5. Know how to deal with emergency situations
Before we began our roles as Residence Dons, we had a two week intensive training program that covered how to create effective programming, detect signs of students at risk for suicide, administer basic first aid training, use a fire extinguisher, deal with the ‘isms’ and pretty much any kind of situation that could possibly appear in a residence environment. At the time it was intense, but over the course of the year that training came in handy when addressing issues of intense homesickness, intoxication, academic distress and roommate conflicts. The experience taught me that in most things there are best practices, and the more knowledgable you are, and the more tangible skills you possess, the more at service you can be.
6. Smile. Go knock on doors.
You might organize great programs, advertise them well, hang out in the common room, and keep the door to your flat open when you’re home, and there will still be people that you just never see. In such situations, though I love the world of email/FB/Twitter etc, there is really no substitute for going for a walk and knocking on doors to have the conversation that you need to have, even if that’s simply to check on someone you haven’t seen for a while to see if they are ok. This also means going where students are so you get to know them better and they feel comfortable confiding in and seeking you out for help.
7. Seek out mentors for advice
Before I started as a Don, I was terrified (and convinced) that I would fail at the role. I’m very introverted, and the thought of trying to build a positive university experience for forty-five other students genuinely filled me with fear. In the four months beforehand though, I had a job working on leadership programming at the University of Toronto, and in that role I sought out the advice of people at the university who I felt would understand my fears, and whom I felt could offer constructive advice, and hold me accountable to trying new things. Without those conversations I might have changed my mind halfway through the summer, and would have lost out on some seriously valuable learning.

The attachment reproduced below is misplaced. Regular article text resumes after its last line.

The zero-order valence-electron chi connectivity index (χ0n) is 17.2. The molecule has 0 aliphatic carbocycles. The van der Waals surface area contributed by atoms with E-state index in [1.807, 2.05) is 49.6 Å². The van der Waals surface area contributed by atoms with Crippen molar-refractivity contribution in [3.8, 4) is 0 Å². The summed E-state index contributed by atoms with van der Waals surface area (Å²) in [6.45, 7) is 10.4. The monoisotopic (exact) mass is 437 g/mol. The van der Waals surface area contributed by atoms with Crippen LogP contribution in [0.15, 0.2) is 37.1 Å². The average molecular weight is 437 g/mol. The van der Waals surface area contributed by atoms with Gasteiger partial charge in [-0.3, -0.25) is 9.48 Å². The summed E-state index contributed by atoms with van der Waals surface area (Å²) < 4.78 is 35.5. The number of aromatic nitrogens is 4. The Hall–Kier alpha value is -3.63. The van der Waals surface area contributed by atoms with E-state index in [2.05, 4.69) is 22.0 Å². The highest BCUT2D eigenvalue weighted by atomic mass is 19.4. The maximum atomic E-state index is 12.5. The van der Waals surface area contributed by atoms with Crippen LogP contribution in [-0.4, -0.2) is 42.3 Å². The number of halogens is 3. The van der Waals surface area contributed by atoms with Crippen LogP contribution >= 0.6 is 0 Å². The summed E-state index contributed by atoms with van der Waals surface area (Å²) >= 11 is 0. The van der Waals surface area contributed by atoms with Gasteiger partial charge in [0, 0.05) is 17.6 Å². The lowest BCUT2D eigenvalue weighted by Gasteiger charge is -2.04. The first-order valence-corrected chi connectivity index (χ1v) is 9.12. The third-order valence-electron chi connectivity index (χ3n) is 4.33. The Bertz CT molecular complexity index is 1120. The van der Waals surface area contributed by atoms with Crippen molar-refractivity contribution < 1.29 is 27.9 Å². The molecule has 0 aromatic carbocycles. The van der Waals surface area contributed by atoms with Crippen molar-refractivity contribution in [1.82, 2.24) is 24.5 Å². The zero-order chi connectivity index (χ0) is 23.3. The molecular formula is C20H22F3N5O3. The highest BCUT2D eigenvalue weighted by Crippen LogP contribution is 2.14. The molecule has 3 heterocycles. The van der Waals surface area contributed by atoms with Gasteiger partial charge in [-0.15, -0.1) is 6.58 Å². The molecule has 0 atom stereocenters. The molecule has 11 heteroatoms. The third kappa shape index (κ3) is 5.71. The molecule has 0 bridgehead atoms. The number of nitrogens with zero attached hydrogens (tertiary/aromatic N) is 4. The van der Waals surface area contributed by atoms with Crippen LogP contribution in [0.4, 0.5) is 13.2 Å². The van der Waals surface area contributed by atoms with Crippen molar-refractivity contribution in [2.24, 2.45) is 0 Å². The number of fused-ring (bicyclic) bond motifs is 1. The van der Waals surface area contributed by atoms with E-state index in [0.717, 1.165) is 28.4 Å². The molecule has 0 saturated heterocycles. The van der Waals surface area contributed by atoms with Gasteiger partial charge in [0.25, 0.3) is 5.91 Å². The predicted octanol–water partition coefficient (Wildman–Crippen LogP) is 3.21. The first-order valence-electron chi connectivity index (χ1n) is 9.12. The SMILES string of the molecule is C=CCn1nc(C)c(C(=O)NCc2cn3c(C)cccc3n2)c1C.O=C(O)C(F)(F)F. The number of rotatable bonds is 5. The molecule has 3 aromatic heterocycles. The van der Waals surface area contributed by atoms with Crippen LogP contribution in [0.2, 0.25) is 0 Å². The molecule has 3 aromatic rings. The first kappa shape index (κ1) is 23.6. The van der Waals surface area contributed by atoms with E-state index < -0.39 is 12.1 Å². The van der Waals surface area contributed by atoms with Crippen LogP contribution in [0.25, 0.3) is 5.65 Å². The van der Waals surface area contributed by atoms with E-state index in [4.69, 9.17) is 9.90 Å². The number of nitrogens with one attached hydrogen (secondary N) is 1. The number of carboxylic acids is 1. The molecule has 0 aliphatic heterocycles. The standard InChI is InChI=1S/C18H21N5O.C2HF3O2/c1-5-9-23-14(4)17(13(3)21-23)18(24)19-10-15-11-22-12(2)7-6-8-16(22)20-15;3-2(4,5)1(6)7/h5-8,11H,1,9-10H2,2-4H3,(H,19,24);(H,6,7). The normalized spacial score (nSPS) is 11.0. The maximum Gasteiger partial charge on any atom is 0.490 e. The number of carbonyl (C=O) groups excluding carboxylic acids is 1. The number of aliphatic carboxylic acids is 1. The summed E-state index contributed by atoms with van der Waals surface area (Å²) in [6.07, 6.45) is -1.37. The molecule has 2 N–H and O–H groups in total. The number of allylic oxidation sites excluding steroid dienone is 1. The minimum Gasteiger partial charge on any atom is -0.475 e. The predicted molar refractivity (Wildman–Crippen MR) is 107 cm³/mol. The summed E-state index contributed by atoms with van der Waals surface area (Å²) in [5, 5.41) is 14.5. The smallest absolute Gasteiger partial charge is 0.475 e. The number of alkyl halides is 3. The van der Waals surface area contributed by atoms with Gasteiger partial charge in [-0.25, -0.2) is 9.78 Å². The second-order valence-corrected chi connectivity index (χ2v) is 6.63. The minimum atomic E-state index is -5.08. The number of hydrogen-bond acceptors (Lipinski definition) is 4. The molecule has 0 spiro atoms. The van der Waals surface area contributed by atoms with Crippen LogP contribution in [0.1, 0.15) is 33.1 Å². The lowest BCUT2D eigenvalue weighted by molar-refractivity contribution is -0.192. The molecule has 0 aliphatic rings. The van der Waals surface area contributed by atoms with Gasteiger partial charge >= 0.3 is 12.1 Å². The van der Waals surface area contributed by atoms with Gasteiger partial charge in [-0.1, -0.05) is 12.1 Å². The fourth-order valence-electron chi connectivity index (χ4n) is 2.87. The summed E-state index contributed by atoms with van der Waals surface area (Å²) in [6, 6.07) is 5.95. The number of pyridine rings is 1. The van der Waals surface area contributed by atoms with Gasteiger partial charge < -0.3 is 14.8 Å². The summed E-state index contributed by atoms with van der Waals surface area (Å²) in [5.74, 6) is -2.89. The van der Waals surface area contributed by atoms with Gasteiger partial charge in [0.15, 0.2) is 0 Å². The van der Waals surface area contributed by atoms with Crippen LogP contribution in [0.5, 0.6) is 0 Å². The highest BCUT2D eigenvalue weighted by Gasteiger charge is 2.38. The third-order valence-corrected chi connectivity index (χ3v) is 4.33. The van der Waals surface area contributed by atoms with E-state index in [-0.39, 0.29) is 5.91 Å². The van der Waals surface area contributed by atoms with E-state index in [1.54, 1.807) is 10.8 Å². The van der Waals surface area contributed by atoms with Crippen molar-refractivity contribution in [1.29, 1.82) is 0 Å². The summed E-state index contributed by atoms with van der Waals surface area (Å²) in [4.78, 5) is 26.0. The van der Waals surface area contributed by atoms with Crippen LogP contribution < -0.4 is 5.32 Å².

8. Work with others to build community
You can create the best impact when you work with others to create change. Being a residence don taught me that I have a particular set of strengths and skills, but I am not skilled at everything, and I am more useful when working with others. When we organised events as a residence building, and when I worked together with 2 or 3 other dons to focus on specific issues that were relevant to the entire residence community, you could see the impact of people with very diverse skill sets coming together. It brought home the lesson that high impact change can only happen in teams.
9. Bring your personality to your work
When I first started out as a Don, I thought that my quiet, introverted personality wouldn’t work in a residence environment. I was confused about why I was chosen for the role in the first place. As it turns out, I ended up on a all -female floor, with predominately international students doing a specific language/university bridging program, and where I was placed was precisely suited to the kind of person that I am. It was a lesson that our personalities are not weaknesses, and that there are always contributions that we can make once we recognise our strengths and stop fighting who we are.